you to lay hold on mine, that you might see it is Lady Brute. If it be a thing of so very little no compliment at all. But since you are already value, why do you so earnestly recommend it to disposed of, beyond redemption, to one who does your wives and daughters ?

not know the value of the jewel you have put inCon. We recommend it to our wives, madam, to his hands, I hope you would not think him because we would keep them to ourselves; and greatly wronged, though it should sometimes be to our daughters, because we would dispose of looked on by a friend, who knows how to esteem them to others.

it as he ought. Ludy Brute. It is, then, of some importance, Lady Brute. If looking on it alone would serve it seems, since you can't dispose of them without his turn, the wrong, perhaps, might not be very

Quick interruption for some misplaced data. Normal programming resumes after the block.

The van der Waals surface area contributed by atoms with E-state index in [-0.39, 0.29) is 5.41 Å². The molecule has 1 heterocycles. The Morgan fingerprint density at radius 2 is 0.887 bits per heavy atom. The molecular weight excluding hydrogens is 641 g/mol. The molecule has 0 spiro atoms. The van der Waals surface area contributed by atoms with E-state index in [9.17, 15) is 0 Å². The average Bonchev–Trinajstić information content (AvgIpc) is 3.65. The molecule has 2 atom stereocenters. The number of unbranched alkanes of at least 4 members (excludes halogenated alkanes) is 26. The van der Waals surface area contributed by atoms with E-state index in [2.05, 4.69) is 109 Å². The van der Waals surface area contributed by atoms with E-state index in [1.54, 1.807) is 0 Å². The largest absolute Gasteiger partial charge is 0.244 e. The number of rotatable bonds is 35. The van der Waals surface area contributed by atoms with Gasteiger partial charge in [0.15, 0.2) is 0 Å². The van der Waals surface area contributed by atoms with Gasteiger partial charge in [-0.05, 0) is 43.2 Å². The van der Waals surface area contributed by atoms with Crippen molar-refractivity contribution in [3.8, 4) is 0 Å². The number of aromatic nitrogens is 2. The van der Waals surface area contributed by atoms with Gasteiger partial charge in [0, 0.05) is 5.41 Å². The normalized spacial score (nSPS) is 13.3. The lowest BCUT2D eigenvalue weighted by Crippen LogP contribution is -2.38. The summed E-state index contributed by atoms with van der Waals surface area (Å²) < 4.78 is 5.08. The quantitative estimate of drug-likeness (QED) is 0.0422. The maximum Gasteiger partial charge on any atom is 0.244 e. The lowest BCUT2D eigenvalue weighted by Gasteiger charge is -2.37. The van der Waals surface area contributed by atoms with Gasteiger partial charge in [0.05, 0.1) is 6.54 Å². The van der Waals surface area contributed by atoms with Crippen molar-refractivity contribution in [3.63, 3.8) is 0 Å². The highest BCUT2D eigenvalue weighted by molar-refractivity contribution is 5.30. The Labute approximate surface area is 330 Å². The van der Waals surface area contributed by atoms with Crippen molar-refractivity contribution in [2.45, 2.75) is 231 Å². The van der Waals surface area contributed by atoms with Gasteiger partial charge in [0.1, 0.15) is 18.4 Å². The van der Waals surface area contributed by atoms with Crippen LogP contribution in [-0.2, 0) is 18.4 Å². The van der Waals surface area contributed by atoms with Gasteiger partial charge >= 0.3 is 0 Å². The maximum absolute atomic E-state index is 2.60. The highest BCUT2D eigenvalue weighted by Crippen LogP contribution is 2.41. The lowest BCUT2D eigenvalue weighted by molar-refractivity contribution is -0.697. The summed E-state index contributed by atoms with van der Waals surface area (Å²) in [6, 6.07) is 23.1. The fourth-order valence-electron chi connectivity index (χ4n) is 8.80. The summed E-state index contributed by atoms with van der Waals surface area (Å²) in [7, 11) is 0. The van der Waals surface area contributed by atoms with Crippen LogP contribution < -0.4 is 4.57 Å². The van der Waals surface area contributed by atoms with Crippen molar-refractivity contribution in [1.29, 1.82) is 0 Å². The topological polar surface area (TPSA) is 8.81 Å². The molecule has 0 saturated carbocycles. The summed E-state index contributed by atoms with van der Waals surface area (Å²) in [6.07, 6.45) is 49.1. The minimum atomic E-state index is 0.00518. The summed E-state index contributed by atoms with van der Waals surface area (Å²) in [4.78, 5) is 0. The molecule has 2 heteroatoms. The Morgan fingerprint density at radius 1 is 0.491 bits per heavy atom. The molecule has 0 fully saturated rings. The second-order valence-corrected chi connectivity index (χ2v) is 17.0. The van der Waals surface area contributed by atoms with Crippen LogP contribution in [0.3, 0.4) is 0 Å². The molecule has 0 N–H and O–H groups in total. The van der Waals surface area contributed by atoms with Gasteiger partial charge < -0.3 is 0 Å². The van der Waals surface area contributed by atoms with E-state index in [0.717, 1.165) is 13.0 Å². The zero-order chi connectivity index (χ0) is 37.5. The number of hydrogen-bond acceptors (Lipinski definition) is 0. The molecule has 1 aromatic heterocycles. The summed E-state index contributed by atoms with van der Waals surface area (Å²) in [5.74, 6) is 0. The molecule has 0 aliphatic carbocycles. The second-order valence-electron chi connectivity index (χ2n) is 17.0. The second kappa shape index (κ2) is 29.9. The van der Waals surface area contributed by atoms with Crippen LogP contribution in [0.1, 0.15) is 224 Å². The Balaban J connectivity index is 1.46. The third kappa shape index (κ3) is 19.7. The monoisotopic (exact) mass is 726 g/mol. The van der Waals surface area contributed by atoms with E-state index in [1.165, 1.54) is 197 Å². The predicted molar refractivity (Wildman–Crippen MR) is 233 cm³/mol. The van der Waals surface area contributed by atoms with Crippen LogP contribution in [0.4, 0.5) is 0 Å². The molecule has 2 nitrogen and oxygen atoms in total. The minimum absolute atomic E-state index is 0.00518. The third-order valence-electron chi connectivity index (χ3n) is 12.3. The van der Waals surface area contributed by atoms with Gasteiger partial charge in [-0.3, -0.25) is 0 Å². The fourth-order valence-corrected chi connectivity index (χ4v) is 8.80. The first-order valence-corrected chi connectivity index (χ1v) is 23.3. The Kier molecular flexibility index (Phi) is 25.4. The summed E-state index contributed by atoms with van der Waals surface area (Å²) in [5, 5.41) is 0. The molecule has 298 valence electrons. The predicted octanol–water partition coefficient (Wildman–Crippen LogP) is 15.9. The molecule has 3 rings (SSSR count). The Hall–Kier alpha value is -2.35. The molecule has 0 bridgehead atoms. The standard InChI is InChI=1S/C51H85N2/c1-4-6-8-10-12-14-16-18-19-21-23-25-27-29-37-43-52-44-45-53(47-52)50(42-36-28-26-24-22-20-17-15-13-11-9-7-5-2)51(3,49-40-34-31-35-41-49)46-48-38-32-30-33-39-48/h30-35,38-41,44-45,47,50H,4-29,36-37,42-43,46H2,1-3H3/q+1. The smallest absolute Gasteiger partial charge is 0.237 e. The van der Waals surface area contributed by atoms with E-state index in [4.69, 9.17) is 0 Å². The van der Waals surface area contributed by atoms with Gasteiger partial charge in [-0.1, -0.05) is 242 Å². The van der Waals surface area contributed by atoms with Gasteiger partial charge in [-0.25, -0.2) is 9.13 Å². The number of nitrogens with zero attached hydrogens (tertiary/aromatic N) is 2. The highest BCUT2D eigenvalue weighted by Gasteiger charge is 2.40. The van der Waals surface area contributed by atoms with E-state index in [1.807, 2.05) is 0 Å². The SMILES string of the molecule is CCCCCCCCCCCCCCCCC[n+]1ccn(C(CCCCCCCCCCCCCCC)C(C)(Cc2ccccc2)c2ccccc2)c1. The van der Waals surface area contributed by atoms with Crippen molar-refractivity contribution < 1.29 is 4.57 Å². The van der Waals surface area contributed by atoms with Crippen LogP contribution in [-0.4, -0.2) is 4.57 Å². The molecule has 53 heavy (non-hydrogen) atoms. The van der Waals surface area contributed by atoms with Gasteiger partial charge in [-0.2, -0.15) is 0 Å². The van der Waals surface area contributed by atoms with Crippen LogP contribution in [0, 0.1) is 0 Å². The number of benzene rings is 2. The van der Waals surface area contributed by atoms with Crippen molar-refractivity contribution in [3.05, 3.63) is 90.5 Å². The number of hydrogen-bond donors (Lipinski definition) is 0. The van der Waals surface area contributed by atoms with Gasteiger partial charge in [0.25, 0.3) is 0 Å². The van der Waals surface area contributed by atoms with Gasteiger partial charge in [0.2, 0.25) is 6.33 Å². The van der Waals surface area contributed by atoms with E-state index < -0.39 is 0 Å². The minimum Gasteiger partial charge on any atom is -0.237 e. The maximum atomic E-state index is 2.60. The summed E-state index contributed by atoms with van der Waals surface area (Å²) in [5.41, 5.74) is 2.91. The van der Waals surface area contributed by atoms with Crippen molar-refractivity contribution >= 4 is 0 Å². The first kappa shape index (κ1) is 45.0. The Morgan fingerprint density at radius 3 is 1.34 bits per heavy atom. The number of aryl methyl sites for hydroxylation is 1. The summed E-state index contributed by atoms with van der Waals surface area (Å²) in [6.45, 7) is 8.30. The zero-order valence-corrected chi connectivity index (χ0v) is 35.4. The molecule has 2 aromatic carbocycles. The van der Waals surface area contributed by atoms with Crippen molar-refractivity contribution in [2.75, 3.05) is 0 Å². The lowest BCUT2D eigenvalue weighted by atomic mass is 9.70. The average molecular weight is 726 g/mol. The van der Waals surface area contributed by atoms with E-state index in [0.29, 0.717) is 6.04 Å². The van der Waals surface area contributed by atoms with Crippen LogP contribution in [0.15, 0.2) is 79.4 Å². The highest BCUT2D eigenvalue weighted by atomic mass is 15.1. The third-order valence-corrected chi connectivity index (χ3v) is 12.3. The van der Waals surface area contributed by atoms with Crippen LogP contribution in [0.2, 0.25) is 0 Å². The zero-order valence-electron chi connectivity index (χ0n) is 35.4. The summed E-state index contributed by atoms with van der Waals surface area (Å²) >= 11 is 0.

great. Con. That importance, madam, lies in the hu- Con. Why, what if he should wear it now and mour of the country, not in the nature of the then a day, so he gave good security to bring it thing. Pray, what does your ladyship think of home again at night? a powdered coat for deep mourning?

Ludy Brute. Small security, I fancy, might Lady Brute. I think, sir, your sophistry has serve for that. One might venture to take his all the effect, that you can reasonably expect it word. should have; it puzzles, but don't convince. Con. Then, where's the injury to the owner?


it one.

Lady Brute. It is an injury to him, if he think | Confusion to all order! Here's liberty of con

For if happiness be seated in the mind, science. unhappiness must be so, too.